The proper powers and responsibilities for a CDAO to wield have been a topic of debate in the business world for some years now. However, it has become clear that having someone who is responsible for maximizing the value of a company’s data asset is essential for businesses operating in the digital age.
More than 70 C-Suite data leaders have been hired in the Middle East and Africa since 2012.
“Going back five years ago, data, being data-driven and especially analytics were kind of a ‘nice to have’ for companies,” says Louise de Beer, Head of BI and Data Science at analytics-driven estate agent Leadhome. “Then, if you look at reports from two years ago, innovators started playing with data as a differentiator.”
“I think where we are now is that data is becoming a hygiene factor. If you don’t have it, what are you doing with your business?” – Louise de Beer, Head of BI and Data Science, Leadhome
The number of executives working in senior roles is a simple litmus test for assessing a region’s data maturity. South Africa is a regional trailblazer in this respect, with the UAE in a distant second place.
What’s more, our research suggests that a consensus is starting to form about where the CDO sits in relation to the wider organization. Gone are the days of the CDO reporting into the CIO. Instead, 60% of the CDAOs who responded to our survey answer to their company’s COO, 20% report to the CRO and 20% answer directly to the CEO.
As Mark Nasila, CAO, Consumer Banking and Chief Risk Office at FNB South Africa explains, data leaders need a mandate that spans the whole business in order to effectively drive organizational change.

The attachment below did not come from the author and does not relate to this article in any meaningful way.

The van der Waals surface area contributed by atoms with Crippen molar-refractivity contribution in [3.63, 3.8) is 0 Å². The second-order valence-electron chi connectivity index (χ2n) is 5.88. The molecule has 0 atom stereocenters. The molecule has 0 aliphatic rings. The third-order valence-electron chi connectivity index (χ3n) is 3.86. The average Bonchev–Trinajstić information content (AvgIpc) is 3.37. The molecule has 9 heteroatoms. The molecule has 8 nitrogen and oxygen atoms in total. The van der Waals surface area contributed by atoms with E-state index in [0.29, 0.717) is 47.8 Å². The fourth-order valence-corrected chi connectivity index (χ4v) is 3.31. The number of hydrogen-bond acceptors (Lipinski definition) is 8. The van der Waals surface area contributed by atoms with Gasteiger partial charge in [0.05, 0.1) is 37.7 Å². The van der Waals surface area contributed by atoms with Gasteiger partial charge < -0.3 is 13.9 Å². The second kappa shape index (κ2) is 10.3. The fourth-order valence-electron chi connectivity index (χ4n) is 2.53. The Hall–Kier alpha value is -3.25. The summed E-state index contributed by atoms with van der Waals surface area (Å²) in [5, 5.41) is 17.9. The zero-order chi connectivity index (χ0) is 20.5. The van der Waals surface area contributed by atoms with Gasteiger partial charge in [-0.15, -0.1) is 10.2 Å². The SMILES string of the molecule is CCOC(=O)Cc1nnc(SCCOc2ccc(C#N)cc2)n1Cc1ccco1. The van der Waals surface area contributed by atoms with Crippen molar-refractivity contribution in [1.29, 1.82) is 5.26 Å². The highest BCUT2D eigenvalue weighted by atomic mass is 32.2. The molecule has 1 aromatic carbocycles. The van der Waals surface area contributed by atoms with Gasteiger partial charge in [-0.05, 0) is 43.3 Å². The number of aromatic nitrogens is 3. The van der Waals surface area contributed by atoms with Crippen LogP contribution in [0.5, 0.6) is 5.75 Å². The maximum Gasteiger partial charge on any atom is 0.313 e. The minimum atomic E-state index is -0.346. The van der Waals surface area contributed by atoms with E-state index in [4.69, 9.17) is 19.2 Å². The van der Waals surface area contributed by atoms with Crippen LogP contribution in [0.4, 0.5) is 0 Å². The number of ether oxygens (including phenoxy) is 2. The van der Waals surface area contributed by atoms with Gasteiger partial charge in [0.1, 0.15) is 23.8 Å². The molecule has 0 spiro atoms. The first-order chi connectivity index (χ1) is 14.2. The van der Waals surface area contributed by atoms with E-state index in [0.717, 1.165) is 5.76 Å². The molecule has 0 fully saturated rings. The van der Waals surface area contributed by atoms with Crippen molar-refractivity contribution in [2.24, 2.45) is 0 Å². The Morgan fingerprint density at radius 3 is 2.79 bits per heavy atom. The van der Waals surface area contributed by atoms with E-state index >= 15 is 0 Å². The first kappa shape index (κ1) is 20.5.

“The business needs or uses cases are very unique to each business unit,” he says. “What I’ve done is to follow what is called a ‘shared services’ operating model. The strategy is centrally led, but it’s executed in a decentralized way, at a business unit level.”
How Data Leaders Support Business Objectives
The role of a CDAO will naturally evolve with their company’s data maturity.
A company’s first CDAO will initially be concerned with developing a data strategy and laying the foundations for data success. But with this groundwork complete, their focus will shift towards enhancing the ways their organization can extract value from its data asset.
Our research shows that this evolution is well underway in organizations across the Middle East and Africa. A full 46% of data leaders say their companies are in this transitionary phase, with 42.5% reporting that their data teams are focused primarily on offensive initiatives.
“My key responsibility is helping the risk space use data as a capability or an enabler to help the bank be more efficient, proactive, self-assess risks and in general outthink criminals” – Mark Nasila, CAO, Consumer Banking and Chief Risk Office, FNB
Hartnell Ndungi, CDO at Absa Bank of Kenya, explains: “As people start visualizing their data better, they start asking questions like, ‘What will happen in the future?’”
“In South Africa and East Africa, what I’m seeing is that 90% of CDOs are ‘level one’,” he continues. “[They] are focusing mostly on data management, data protection and data privacy.”
He adds: “I’m also seeing a few CDO 2.0s, who are also able to talk about solutioning and coming up with dashboards and analysis to ensure that you’re able to visualize and present data better, and very few CDO 3.0s.”
The vast majority of our survey respondents say the purpose of their role is to drive business performance through advanced analytics. Building a data science capability was the second most frequently cited ‘purpose’, tied with identifying opportunities for AI adoption. Just 26% of respondents say the purpose of their role is to implement sustainable data management and governance practices.
Data leaders are clearly looking to the future when it comes to articulating the purpose of their roles. But some may be ignoring or downplaying the traditional data challenges that are still present in many organizations.
They will need to balance their advanced initiatives with more foundational investments to give their data strategies the best chances of success.